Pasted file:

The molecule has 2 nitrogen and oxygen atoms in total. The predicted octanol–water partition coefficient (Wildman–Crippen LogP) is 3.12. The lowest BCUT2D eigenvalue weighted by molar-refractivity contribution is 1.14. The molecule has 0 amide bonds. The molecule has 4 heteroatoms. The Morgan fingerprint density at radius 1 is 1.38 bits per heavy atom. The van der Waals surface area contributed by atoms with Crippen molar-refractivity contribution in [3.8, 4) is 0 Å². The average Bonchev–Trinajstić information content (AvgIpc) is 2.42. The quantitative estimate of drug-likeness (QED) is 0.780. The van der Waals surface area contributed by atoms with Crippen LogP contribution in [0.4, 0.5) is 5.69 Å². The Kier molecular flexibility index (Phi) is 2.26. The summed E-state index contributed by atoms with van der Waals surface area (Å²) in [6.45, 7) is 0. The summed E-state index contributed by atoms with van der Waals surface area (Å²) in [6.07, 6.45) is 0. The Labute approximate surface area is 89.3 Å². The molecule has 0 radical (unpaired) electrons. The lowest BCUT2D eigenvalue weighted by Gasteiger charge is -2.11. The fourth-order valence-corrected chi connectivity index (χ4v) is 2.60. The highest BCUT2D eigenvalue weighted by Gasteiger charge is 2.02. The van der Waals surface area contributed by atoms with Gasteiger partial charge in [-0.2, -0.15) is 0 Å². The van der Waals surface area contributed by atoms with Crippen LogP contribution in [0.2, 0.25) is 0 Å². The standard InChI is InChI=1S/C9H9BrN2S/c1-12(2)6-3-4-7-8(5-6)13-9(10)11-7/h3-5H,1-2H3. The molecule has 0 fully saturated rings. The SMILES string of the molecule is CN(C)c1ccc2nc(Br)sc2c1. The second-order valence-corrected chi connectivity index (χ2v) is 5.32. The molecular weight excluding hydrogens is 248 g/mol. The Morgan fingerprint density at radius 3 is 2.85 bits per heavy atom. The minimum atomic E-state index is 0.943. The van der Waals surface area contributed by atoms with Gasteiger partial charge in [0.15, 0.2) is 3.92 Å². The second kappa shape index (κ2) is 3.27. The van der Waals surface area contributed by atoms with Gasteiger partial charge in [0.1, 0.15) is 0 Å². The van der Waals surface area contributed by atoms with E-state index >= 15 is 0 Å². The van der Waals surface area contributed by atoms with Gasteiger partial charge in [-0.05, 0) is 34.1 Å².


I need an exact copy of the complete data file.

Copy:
The molecule has 2 nitrogen and oxygen atoms in total. The predicted octanol–water partition coefficient (Wildman–Crippen LogP) is 3.12. The lowest BCUT2D eigenvalue weighted by molar-refractivity contribution is 1.14. The molecule has 0 amide bonds. The molecule has 4 heteroatoms. The Morgan fingerprint density at radius 1 is 1.38 bits per heavy atom. The van der Waals surface area contributed by atoms with Crippen molar-refractivity contribution in [3.8, 4) is 0 Å². The average Bonchev–Trinajstić information content (AvgIpc) is 2.42. The quantitative estimate of drug-likeness (QED) is 0.780. The van der Waals surface area contributed by atoms with Crippen LogP contribution in [0.4, 0.5) is 5.69 Å². The Kier molecular flexibility index (Phi) is 2.26. The summed E-state index contributed by atoms with van der Waals surface area (Å²) in [6.45, 7) is 0. The summed E-state index contributed by atoms with van der Waals surface area (Å²) in [6.07, 6.45) is 0. The Labute approximate surface area is 89.3 Å². The molecule has 0 radical (unpaired) electrons. The lowest BCUT2D eigenvalue weighted by Gasteiger charge is -2.11. The fourth-order valence-corrected chi connectivity index (χ4v) is 2.60. The highest BCUT2D eigenvalue weighted by Gasteiger charge is 2.02. The van der Waals surface area contributed by atoms with Gasteiger partial charge in [-0.2, -0.15) is 0 Å². The van der Waals surface area contributed by atoms with Crippen LogP contribution in [0.2, 0.25) is 0 Å². The standard InChI is InChI=1S/C9H9BrN2S/c1-12(2)6-3-4-7-8(5-6)13-9(10)11-7/h3-5H,1-2H3. The molecule has 0 fully saturated rings. The SMILES string of the molecule is CN(C)c1ccc2nc(Br)sc2c1. The second-order valence-corrected chi connectivity index (χ2v) is 5.32. The molecular weight excluding hydrogens is 248 g/mol. The Morgan fingerprint density at radius 3 is 2.85 bits per heavy atom. The minimum atomic E-state index is 0.943. The van der Waals surface area contributed by atoms with Gasteiger partial charge in [0.15, 0.2) is 3.92 Å². The second kappa shape index (κ2) is 3.27. The van der Waals surface area contributed by atoms with Gasteiger partial charge in [0.1, 0.15) is 0 Å². The van der Waals surface area contributed by atoms with E-state index >= 15 is 0 Å². The van der Waals surface area contributed by atoms with Gasteiger partial charge in [-0.05, 0) is 34.1 Å².